Once inside the open fence gate at the EARC donation center, a shopper's eyes can bounce around from the tan office chair, to an assortment of crutches, to the seashell-adorned picture frame to bags of golf clubs.
Work for Jarrett means not only supervising, but selecting what items go to which of EARC's three locations.
“The people who drop off stuff like clothes, some will wash them and iron them and then bring them in,” Jarrett said.
“People will take them to the cleaners and then bring them in. Donations are great because it's from the heart.”
Within minutes, a red Volvo pulls through that gate. Jarrett walks to the car and asks the driver how she's doing.
“Fine,” she replies as she opens the back of the car to reveal some furniture she had brought to donate.
He unloaded it and thanked her.
The items are plentiful, but it becomes obvious that Jarrett is right: it's the people who make the difference.
Oliver, who was wearing a Santa hat recently while loading a truck, said he not only enjoys working at EARC, he likes laughing or causing others to do so.
About that time, Oliver looked over and spoke loudly enough for Jarrett to hear him.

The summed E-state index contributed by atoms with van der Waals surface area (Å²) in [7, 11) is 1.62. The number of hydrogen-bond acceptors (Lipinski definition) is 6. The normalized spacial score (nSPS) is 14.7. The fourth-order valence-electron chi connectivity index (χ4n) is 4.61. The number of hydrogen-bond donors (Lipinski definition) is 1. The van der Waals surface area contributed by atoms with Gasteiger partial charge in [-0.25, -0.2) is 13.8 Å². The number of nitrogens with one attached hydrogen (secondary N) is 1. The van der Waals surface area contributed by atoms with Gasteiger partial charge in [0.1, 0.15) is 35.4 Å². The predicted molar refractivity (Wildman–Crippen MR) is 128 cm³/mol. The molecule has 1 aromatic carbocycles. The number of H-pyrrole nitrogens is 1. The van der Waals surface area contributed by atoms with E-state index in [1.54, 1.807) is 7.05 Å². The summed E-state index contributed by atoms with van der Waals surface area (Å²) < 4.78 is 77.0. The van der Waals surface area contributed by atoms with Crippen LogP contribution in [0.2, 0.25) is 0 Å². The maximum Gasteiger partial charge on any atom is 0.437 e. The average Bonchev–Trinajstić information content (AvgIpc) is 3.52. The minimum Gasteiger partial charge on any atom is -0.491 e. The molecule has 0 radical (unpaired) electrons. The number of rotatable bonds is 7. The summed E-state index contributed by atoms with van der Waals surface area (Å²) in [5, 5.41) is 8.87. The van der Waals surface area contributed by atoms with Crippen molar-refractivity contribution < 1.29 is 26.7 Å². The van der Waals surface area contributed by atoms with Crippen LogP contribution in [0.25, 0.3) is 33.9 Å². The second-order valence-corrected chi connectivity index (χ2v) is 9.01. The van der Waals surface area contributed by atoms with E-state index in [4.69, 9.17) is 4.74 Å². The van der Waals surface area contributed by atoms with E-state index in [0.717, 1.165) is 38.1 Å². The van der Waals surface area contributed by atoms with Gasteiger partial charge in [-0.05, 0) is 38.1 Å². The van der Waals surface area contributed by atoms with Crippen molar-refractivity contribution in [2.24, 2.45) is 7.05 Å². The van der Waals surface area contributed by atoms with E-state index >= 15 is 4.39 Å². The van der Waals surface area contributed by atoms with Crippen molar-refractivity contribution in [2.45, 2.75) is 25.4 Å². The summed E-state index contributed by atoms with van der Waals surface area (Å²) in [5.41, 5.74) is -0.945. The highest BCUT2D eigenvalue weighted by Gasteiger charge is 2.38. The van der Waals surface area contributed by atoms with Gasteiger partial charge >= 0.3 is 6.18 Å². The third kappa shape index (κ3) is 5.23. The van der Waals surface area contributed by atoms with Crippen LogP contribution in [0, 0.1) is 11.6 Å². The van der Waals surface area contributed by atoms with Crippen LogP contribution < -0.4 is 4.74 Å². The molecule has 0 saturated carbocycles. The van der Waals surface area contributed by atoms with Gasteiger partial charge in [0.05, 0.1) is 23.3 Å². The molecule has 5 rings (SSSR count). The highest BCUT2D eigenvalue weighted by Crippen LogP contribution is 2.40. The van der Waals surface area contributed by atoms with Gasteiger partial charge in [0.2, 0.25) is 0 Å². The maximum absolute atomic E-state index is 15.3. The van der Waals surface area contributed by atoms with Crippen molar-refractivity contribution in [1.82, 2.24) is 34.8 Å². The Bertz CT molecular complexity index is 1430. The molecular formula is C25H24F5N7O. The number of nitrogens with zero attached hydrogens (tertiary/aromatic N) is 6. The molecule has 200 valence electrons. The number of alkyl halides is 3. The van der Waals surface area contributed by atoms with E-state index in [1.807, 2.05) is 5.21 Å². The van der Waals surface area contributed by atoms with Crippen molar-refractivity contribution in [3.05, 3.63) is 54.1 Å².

“He needs to shave his sideburns,” Oliver said and grinned.
Jarrett doubled over laughing.
“These guys work hard and they hardly ever complain, they're always smiling,” Jarrett said. “They've got so much love for people. It's just great working with them, and being around those who donate.”
The latter are also encouraged to enjoy themselves. Jarrett has one particular approach that often makes that possible.
“When they first come up, especially if they're driving a real nice car, a Mercedes or something,” he said, “I go, ‘Ma'am are you donating your vehicle?' “That'll get a smile almost every time.”
And then he'll unload what they really brought to donate.
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The most important thing on earth I think is another human being. I'd do anything for these guys.”
Dock supervisor and job coach